Now the financial blogosphere is picking up on Davis’s prediction. An article in Seeking Alpha circles back to Davis and adds more compelling reasons Apple would want to purchase Ford:
- “Ford is a lifelong USA company”
- “Ford has a very high trust level bolstered by it not taking a government bailout during the recession”
- “Ford’s new CEO is moving Ford in the direction that fits with Apple’s focus — toward autonomous electric vehicles and ride sharing”
- “Ford’s CEO in his past CEO position developed ties with Silicon Valley”
- “Ford is a good buy with a forward P/E of less than 8, compared with Apple’s forward P/E of 14.2.”
If the forecast still seems too outlandish, consider this…
Our man at the Chicago Board Options Exchange, Alan Knuckman, is noticing some — well — interesting activity in options on Ford shares. His patent-pending “WPI” indicator, the “someone knows something” indicator that we’ve referred to now and then, is going bonkers.
Maybe it’s the gangbusters sales of Ford’s F-series pickup trucks — which just registered their best September since 2004.
Then again, “The whispers of Apple buying Ford are getting louder,” says Alan. “Ford and Apple would be an amazing technology team… Especially since Ford is leading automakers into the transition of automated vehicles. Insiders are PILING into Ford — which means BIG moves are on the way.”
Yesterday, Alan showed his Weekly Wealth Alert readers how to take advantage — by the end of next week. Even if a deal doesn’t come through by that time, he’s pinpointed a trade with big payoff potential.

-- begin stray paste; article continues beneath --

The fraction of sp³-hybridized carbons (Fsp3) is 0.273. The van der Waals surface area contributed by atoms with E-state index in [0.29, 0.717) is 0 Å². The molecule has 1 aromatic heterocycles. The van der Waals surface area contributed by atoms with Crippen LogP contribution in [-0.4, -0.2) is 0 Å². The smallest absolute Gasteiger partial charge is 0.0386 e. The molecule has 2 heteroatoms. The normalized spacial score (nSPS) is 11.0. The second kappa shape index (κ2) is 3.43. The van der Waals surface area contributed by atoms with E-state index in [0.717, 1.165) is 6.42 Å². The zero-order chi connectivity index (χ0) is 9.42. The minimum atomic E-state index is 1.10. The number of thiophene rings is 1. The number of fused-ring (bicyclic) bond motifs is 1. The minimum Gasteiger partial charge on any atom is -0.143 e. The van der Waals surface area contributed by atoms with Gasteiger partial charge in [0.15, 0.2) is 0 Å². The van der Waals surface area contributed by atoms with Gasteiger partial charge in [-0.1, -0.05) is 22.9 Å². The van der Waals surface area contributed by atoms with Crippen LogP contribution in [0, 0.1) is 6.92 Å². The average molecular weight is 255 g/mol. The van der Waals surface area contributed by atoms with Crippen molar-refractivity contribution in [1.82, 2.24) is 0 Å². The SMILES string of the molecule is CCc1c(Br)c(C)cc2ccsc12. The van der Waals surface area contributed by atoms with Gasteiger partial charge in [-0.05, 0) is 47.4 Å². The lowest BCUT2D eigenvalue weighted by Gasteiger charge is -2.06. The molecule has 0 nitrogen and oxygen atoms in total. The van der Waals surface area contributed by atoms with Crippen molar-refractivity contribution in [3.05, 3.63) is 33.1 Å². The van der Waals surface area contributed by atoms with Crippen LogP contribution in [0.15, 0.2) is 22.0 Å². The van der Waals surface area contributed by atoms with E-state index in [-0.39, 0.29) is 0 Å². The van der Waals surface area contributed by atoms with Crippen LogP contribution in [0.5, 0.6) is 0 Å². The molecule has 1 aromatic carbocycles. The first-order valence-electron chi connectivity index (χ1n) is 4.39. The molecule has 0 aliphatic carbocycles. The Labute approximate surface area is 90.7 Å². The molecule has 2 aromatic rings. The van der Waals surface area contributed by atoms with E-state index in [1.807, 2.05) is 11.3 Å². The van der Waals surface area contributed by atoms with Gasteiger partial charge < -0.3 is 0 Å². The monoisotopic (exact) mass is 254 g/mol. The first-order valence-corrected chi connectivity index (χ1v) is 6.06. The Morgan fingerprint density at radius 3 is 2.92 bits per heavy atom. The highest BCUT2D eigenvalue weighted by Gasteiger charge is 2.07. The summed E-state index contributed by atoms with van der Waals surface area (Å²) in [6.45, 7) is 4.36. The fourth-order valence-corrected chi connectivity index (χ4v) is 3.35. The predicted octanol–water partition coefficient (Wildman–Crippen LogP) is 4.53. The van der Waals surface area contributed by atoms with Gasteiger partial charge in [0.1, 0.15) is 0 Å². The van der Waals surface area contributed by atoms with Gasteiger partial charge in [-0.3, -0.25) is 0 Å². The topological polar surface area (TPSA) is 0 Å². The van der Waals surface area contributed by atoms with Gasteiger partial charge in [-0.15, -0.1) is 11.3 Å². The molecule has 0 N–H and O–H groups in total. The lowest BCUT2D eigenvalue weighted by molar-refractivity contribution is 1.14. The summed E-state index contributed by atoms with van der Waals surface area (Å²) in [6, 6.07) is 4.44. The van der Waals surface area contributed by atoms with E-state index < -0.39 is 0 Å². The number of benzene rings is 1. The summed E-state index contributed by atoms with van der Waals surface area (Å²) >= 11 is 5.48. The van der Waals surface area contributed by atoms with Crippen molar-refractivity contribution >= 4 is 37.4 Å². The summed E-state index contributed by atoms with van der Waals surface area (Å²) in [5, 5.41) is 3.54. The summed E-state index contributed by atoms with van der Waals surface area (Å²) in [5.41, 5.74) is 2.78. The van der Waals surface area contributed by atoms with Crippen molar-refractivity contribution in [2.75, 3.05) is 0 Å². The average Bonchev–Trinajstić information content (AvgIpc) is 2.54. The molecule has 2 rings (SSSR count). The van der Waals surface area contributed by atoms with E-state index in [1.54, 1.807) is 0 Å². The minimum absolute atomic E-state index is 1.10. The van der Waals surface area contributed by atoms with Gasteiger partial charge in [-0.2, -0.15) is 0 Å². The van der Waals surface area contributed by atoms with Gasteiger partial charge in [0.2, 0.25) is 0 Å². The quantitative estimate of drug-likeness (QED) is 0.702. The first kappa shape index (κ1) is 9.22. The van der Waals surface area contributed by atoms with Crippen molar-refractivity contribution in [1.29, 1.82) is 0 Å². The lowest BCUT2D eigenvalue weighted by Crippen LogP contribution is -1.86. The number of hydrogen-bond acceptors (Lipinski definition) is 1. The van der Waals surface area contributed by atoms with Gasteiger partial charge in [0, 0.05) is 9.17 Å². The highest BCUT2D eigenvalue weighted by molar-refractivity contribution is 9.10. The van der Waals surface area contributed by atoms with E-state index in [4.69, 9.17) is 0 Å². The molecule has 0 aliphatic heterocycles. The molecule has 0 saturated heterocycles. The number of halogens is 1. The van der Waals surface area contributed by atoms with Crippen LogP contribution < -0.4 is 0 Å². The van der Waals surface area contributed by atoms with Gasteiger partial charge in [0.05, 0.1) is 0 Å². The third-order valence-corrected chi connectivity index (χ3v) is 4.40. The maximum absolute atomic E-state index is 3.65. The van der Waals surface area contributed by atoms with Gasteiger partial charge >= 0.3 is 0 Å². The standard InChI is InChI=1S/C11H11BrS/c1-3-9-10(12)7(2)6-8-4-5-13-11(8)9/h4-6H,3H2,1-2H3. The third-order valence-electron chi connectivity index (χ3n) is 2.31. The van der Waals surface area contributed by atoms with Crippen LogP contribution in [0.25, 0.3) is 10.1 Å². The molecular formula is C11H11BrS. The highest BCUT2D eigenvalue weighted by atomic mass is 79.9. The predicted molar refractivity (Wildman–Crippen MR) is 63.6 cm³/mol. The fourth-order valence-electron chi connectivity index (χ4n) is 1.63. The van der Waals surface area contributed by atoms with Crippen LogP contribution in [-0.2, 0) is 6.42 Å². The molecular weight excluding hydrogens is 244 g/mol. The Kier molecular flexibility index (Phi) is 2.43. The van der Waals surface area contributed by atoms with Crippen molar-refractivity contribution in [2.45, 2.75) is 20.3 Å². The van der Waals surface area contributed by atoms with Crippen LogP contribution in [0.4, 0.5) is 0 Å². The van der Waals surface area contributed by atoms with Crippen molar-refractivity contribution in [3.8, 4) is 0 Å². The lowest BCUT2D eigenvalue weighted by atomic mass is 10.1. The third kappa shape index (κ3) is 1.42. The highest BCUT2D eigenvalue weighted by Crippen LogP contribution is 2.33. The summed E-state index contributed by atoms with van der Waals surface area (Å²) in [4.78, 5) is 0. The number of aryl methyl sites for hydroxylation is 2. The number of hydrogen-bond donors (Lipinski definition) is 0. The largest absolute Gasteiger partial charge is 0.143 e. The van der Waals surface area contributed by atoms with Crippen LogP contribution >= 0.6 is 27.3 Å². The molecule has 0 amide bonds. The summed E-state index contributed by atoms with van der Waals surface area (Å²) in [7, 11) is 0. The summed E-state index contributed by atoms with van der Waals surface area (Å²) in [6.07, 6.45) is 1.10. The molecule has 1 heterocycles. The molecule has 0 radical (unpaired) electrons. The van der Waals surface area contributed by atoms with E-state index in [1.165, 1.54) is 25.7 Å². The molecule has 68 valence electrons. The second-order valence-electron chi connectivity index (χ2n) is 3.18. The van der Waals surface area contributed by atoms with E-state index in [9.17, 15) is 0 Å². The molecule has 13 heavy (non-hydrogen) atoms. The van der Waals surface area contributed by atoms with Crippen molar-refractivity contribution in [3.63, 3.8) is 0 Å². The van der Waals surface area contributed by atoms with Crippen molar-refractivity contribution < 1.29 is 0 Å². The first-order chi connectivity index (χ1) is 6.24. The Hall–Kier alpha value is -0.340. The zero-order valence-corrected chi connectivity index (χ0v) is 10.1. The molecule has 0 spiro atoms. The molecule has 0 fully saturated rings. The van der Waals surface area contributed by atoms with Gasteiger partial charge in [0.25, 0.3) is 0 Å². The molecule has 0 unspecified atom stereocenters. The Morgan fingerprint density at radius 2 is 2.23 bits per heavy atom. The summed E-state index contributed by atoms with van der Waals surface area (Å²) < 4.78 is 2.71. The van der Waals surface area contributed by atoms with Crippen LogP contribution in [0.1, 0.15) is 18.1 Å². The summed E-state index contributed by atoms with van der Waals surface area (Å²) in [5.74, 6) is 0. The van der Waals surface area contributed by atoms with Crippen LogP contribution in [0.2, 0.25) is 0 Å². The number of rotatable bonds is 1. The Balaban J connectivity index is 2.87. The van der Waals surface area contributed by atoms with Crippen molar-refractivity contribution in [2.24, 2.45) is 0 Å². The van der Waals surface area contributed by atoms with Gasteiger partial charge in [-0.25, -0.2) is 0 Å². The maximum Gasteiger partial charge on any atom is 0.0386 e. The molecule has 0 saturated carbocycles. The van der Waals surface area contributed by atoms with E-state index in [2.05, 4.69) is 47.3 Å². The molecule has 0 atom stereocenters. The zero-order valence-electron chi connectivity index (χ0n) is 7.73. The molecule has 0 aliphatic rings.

How big? You’ll want to check this out right away.
To the markets, where yet again the major U.S. stock indexes are flirting with all-time highs. The Dow is up 28 points at last check, only 15 away from the 23,000 mark.
Earnings season is moving into higher gear. The two big investment banks, Goldman Sachs and Morgan Stanley, both delivered “beats” this morning. So did the big health insurer UnitedHealth.
Yesterday after the close, Netflix also beat expectations. But even the mainstream can’t help observing NFLX “is sinking deeper into debt in its relentless pursuit of more viewers, leaving the company little margin for error as it tries to build the world’s biggest video subscription service.” Thus NFLX is down nearly 1% as we write.
Hey, we know who could rescue NFLX from its debt burden. It’s the aforementioned Apple. If it doesn’t go for Ford, why not Netflix?
Since July our Louis Basenese has said Netflix is a logical takeover target for Apple. AAPL needs to make inroads in streaming video, it needs a new source of profit growth, and it’s literally the only company with deep enough pockets to buy NFLX. And even though no deal has come about, Lou’s recommended NFLX options in The Takeover Alert are up 33% in less than four months.
Procter & Gamble, meanwhile, says the proxy vote spurred on by activist investor Nelson Peltz — mentioned here yesterday — failed by a margin of only 0.2%. Expect a recount, albeit with no hanging chads.